[Update: Another student at the same school committed suicide just as this case was being investigated.]
One of last night and today's news topics has gained a great deal of attention in part, I imagine, to the photos below (taken from a cctv camera video which can be seen here).
Apparently she hit the buttons for floor 4 and floor 14, staying in the elevator at the fourth floor and proceeding to the fourteenth. As you might guess, she didn't use the elevator to get down. This story came to light because someone posted a few days ago on a bulletin board about his younger cousin, a 17 year old high school student in Daejeon, who was found dead on December 3 on the roof of the apartment entrance, her shoes and bag left on the 14th floor. The cousin wrote that she couldn't bear being ostracized by her peers, and charges that her teacher who showed no interest in her plight is responsible, something that the school has denied to inquiring newspapers, and will likely do so as police investigate (as described here and here).
Teachers in Korea - homeroom teachers especially - are expected in their own way to be counselors as well, and the attention, or lack thereof, given by teachers to students like the girl in this case would likely have more impact here than in Canada.
I got to watch one of my students go through becoming a 'wangtta' earlier this year. I knew her homeroom teachers from this year and last year, and while they could point to the problem - a classmate of hers who was directing the rest of the class to ignore her - there wasn't much they could do other than talk with her (a lot). While things eventually improved, the experience changed her a great deal from the way she was a year earlier (though I imagine puberty contributed to that).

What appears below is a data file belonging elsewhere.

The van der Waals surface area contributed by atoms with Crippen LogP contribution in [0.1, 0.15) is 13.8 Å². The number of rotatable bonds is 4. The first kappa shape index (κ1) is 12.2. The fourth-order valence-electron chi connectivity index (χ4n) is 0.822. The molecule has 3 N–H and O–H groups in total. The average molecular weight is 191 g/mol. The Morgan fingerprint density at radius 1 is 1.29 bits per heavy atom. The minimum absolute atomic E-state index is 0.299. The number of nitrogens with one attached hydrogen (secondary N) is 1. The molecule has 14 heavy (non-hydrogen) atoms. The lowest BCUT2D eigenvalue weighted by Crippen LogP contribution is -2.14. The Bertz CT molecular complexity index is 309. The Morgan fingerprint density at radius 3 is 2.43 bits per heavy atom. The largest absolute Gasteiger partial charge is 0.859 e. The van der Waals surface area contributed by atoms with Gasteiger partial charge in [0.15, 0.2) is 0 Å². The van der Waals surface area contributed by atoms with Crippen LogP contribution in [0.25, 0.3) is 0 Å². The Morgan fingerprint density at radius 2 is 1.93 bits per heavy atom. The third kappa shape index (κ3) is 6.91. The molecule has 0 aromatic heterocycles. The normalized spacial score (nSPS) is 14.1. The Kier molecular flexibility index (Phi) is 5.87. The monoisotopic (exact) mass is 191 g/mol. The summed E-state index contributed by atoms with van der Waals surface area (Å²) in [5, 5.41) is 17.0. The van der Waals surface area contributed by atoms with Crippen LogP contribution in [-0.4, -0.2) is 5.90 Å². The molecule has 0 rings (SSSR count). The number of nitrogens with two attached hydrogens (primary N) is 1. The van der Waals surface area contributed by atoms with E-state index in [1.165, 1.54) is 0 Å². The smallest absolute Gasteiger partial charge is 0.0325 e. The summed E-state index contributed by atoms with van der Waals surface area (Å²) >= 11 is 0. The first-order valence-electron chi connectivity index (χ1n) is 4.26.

The same things happen back home - the day the girl in Daejeon died, an anti-bullying rally was held in Montreal after the suicide of a 15 year old girl due to bullying, and the recent suicide of a boy who was targeted as an openly gay student in Ottawa led the Ontario government to introduce new anti-bullying legislation. Though solutions have been offered, it's one thing to try to stop physical bullying, but how does one stop ostracism? It's not like you can force people to associate with someone, which makes the Korean brand of this particularly difficult to deal with.